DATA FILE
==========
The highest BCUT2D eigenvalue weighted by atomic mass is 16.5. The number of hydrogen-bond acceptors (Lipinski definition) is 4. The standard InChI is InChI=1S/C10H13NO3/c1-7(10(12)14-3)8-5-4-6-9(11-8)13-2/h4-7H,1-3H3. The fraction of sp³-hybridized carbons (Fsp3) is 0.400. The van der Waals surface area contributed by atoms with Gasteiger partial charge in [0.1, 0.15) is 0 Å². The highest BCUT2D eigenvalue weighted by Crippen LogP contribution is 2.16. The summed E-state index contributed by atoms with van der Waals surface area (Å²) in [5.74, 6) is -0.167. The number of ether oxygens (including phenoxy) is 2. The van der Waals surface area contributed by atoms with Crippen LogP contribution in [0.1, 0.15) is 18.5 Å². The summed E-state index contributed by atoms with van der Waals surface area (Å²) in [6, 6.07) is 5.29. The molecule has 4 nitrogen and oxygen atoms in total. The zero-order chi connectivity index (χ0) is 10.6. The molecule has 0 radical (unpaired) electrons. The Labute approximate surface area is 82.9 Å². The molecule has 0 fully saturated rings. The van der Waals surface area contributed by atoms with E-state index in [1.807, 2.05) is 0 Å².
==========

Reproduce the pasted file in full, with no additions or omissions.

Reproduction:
The highest BCUT2D eigenvalue weighted by atomic mass is 16.5. The number of hydrogen-bond acceptors (Lipinski definition) is 4. The standard InChI is InChI=1S/C10H13NO3/c1-7(10(12)14-3)8-5-4-6-9(11-8)13-2/h4-7H,1-3H3. The fraction of sp³-hybridized carbons (Fsp3) is 0.400. The van der Waals surface area contributed by atoms with Gasteiger partial charge in [0.1, 0.15) is 0 Å². The highest BCUT2D eigenvalue weighted by Crippen LogP contribution is 2.16. The summed E-state index contributed by atoms with van der Waals surface area (Å²) in [5.74, 6) is -0.167. The number of ether oxygens (including phenoxy) is 2. The van der Waals surface area contributed by atoms with Crippen LogP contribution in [0.1, 0.15) is 18.5 Å². The summed E-state index contributed by atoms with van der Waals surface area (Å²) in [6, 6.07) is 5.29. The molecule has 4 nitrogen and oxygen atoms in total. The zero-order chi connectivity index (χ0) is 10.6. The molecule has 0 radical (unpaired) electrons. The Labute approximate surface area is 82.9 Å². The molecule has 0 fully saturated rings. The van der Waals surface area contributed by atoms with E-state index in [1.807, 2.05) is 0 Å².